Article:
“By then day had broken everywhere, but here it was still night – no, more than night.”
Pliny the Younger
Years ago, while serving as a counselor at youth crusades, we were trained to hand each person making a decision for Christ a pocket version of the Gospel of John. Why? Because our leaders thought it captured the love of God better than any of the other Gospels. The stories of the Samaritan woman at the well, Nicodemus, the blind beggar healed, the feeding of the five thousand, and the raising of Lazarus – as well as what may be the most famous verse in the Bible – were all there. The Gospel of John is drenched with the spirit of “For God so loved the world that He gave His only Son,” and for a new convert it would be essential to take hold of the depth and certainty of that love.
However, since then I have sometimes wondered what might have happened had we instead handed them the story of Abraham being told by God to sacrifice his beloved and only son, Isaac. Would they have stared at us in stunned disbelief or have turned and run out of the room as fast as they could? What kind of heinous God would make such a demand of anyone – especially someone who trusted Him so completely?
The account of Abraham and Isaac is one to which I have returned for many years, and each time I realize more how inscrutable it is. Early on, it was easy enough to chisel off a small piece for Sunday school lessons and illustrations foreshadowing John 3:16. But as I have now come back to the passage for decades, I have realized how overwhelming it is, like trying to uncover a massive stone buried deep in the earth using a child’s plastic spoon. In fact, we have so covered it over with layers of inventive interpretations and ingenious teachings – like those brightly painted side-of-the-road boulders in Kentucky that shout, “Jesus Saves” – that we have almost lost the dark horror of it.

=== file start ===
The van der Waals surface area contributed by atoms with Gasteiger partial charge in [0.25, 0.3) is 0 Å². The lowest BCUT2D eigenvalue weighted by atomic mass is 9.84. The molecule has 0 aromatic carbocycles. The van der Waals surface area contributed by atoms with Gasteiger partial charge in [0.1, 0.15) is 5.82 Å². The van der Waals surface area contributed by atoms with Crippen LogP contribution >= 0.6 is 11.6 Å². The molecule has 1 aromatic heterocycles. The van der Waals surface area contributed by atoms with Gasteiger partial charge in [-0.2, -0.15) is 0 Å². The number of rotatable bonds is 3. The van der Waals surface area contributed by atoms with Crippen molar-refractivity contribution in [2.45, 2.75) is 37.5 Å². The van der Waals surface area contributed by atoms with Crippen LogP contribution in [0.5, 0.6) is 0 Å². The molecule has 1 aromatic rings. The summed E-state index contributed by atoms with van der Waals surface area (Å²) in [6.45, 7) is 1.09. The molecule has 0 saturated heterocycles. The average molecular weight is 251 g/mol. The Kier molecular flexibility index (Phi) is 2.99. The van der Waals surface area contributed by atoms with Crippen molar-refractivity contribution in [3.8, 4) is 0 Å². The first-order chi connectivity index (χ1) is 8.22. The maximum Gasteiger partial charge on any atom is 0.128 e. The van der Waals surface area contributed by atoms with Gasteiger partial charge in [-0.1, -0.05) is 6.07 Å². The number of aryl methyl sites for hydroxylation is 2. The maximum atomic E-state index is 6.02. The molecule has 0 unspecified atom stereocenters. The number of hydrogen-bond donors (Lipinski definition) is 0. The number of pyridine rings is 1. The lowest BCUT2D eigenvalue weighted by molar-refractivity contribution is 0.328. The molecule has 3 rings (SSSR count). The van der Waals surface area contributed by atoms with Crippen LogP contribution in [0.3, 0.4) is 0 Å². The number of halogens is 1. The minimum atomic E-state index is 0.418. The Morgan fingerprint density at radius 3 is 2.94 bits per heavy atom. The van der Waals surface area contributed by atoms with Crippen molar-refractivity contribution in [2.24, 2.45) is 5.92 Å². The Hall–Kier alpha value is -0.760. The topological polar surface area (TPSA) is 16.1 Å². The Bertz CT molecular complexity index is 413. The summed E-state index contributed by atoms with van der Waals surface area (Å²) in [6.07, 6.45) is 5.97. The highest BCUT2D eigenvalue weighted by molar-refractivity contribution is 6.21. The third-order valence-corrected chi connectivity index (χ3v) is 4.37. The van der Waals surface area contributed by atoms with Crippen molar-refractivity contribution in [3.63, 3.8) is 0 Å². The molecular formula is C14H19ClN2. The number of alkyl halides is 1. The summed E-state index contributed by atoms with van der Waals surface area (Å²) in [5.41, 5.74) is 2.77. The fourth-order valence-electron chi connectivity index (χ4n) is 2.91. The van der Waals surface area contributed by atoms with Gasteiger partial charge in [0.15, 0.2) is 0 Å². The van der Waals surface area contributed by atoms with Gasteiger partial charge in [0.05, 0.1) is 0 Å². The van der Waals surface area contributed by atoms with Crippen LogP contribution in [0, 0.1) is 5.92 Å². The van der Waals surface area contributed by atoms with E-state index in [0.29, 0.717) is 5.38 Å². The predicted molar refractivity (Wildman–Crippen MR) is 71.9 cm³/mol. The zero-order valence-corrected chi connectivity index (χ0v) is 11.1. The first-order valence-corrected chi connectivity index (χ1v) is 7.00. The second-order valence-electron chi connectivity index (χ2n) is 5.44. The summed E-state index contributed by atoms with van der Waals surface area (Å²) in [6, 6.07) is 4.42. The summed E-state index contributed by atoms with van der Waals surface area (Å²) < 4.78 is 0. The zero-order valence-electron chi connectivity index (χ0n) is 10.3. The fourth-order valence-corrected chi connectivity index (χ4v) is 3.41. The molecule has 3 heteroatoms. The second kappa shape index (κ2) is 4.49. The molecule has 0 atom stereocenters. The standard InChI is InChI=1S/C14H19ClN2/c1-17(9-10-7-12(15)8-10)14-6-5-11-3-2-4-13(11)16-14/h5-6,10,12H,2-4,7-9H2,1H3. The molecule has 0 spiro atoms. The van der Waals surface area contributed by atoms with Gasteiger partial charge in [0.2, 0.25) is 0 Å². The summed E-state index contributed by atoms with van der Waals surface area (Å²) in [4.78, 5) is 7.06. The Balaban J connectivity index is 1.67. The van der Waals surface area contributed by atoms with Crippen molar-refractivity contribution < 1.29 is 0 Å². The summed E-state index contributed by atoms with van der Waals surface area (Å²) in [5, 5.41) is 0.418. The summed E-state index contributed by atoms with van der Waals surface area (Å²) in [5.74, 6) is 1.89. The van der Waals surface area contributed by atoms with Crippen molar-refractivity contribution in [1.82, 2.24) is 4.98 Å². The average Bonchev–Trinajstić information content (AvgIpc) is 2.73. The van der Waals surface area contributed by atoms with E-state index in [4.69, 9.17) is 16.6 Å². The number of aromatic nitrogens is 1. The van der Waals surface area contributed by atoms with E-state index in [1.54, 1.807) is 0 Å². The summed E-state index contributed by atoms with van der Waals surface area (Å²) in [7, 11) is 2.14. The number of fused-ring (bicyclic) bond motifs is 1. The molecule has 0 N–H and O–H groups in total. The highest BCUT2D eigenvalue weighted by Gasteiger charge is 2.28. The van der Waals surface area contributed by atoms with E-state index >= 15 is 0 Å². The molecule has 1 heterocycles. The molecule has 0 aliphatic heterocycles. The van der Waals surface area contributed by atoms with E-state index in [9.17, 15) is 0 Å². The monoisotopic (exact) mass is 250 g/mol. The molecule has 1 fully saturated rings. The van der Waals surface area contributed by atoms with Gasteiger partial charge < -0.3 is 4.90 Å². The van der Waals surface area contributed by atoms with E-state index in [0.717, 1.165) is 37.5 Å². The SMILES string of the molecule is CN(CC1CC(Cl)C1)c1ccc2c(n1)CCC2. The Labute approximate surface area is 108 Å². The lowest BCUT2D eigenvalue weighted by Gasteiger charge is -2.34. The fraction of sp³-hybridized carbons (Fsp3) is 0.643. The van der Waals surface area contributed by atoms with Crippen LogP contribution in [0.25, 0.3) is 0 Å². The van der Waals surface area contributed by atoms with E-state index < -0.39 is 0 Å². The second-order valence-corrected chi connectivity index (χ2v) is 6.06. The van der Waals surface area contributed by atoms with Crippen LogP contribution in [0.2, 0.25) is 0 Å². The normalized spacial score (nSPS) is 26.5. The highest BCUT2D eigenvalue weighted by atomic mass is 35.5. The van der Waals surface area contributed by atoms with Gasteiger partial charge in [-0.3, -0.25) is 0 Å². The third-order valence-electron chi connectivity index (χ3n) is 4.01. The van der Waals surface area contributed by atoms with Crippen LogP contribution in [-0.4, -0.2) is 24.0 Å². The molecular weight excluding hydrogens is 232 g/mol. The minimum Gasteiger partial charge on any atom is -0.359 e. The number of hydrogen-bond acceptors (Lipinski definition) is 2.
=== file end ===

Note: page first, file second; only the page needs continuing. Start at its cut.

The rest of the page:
Last week I read “Night” by Elie Wiesel for the first time. As you probably know, it is his terrifying account of being taken as a teenager to the Auschwitz concentration camp, and then to Buchenwald. It is the record of the death of his family, the death of his own innocence, and his despair as a deeply observant Jew confronting the absolute evil of man. Elie Wiesel does not lose his faith but, like Abraham, it is tested.
“How could I say to Him: Blessed be Thou, Almighty, Master of the Universe, who chose us among all nations to be tortured day and night, to watch as our fathers, our mothers, our brothers end up in the furnaces? Praise be Thy Holy Name, for having chosen us to be slaughtered on Thine altar?”
It is an insult to millions of people sacrificed – then and now – and to God Himself to offer up glib answers for what I have come to believe can only be answered with silence. For that is how Abraham, the same man who negotiates with God over His sweeping away the righteous with the wicked in Sodom and Gomorrah, responds. He does not object or cry out. He does not plead. He experiences no dark night of the soul. He only obeys.
Maybe this is why I have come to think if I believe (as I do) that this account is more than a compelling myth passed down to make a point or an allegory for dissecting in sermons, then my only response for now is silence. Each of us deals with the test of Abraham in our own way and at different stages of our lives. Each time I come back to it I bring more of my life and have finally put down the spoons and the chisels and simply read and re-read what, in the end, passes understanding.